Monday, August 13, 2012

Mostly Homemade Mondays, week 8

It's Monday - that time of the week for Mostly Homemade Mondays - the link party for people who like cooking healthy food, but sometimes have to rely on the occasional store-bought item. And for crafty people. And gardeners.

Got something cool you posted recently on your blog? Link up so that the rest of us can see the awesomesauce!

The "rules":

1) Please link back to this post so that people reading your blog know they can find more fantastic posts here!

Postscript: looks like I buggered up the code guys. Sorry about that!

Saturday, August 11, 2012

Cleaning out my cell camera

Every once in awhile, my cell phone gets full of photos that need to be shared.  I did a photo dump of the ones (where Jack is actually wearing clothes) that I thought you all might enjoy.

This grumpy-looking elderly man was walking by with a sour look on his face.  On glance at Jack, and he left the produce section chuckling.
Jack has recently started setting the table.  It may not be perfect, but he is so proud to help, and I'm so proud that he cares so much!
We went to an outdoor concert last week, and a local place was selling homemade ice cream.  I almost took a chomp out of this bad boy before I remembered we're not eating gluten this month.  The lonely cone...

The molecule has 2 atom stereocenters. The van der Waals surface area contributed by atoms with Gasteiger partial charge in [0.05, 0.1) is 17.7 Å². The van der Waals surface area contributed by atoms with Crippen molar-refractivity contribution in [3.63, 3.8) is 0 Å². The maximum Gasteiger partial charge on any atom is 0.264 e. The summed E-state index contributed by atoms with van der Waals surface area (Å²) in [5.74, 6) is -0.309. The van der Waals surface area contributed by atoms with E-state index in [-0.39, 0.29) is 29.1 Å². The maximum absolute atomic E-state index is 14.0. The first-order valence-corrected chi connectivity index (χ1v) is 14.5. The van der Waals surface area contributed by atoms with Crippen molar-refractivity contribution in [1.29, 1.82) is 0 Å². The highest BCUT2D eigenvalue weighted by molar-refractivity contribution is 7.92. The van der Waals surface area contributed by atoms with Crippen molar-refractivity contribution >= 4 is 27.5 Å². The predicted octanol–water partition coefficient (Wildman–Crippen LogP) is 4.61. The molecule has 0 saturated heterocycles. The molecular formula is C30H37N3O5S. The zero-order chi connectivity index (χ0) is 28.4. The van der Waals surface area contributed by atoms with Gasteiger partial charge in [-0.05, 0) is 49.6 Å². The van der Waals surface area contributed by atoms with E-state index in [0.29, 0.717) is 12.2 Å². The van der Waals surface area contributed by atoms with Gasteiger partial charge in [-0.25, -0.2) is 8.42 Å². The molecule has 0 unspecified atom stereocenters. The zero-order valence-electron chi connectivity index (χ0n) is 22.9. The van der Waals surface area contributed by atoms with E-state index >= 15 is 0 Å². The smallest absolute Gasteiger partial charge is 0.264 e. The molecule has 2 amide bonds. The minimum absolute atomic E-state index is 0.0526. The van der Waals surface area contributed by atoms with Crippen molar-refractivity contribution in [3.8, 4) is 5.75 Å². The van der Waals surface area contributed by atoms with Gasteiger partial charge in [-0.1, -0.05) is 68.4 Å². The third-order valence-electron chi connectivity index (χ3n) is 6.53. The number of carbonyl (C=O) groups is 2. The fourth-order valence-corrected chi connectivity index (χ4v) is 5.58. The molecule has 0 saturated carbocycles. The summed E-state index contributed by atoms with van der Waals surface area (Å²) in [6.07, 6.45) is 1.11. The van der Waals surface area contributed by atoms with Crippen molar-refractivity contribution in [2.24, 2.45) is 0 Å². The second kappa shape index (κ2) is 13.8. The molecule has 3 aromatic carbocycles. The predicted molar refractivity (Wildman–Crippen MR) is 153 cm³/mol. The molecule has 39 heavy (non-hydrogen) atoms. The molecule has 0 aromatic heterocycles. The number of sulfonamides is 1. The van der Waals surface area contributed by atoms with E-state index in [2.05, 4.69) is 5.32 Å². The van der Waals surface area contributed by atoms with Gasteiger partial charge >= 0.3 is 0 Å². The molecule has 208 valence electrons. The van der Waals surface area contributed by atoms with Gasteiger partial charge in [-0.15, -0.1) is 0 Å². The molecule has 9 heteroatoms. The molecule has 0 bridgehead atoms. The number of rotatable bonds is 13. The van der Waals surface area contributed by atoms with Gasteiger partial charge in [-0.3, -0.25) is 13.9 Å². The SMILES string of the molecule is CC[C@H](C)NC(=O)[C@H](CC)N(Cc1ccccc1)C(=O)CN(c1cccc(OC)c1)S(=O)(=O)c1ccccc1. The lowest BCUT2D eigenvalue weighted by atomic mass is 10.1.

I got a new haircut!  Also, we have a alligator bath mat.  And dinosaur sponges stuck to our wall.  So?
This is why Seattleites prefer things "moderately" warm outside.  No one has AC!  This was my thermostat on Sunday night.
Thanks for stopping by!

Friday, August 10, 2012

Just this moment

One photo, no caption, no explanation.  A tradition started by Soulemama.

Thursday, August 9, 2012

It's hard to think about December already, but homemade holiday gifts to start now

We finally hit 85 degrees here in the Pacific Northwest, and yet my mind is already turning to the end of the year, and holiday gift giving.

If you are planning to give away some homemade goodies this year, here are some things to get going on stat!

1) Homemade vanilla extract.  Recipe here.  Price breakdown here.
2) Have a lot of mint in your garden?  Try your hand at peppermint extract.
3) Lavender salt (my lavender is starting to dry up here, so I assume the season is coming to an end.
4) Hard lotion bars.  I'm calling this a summer project, because if you want to add any dried flowers or herbs to the bars, this is the time to start drying them.

I have some new ideas brewing in my brain for edible homemade gifts this year, but I still need to do some taste tests before sharing.  They won't be too time consuming, and therefore you can still make them kinda last minute in the fall.

Wednesday, August 8, 2012

Good things DO come from exercise - blackberry crisp

No matter how many times I type "crisp", I keep writing "crispy".  I'm going to rename this blackberry crispy to keep myself from looking like an idiot.

Troy has occasionally been jogging with Jack in the stroller (that Jack no longer fits in, but it doesn't seem to bother anyone involved), and they have a blast together.  Troy gets company and motivation ("go faster Poppy"!  "I am going fast Jack".  Then Jack gives him a look that pretty much means "yeah right, move it fatty".), and Jack gets out of the house and 1on1 time with Poppy.  I get a quiet house, if only for a little bit.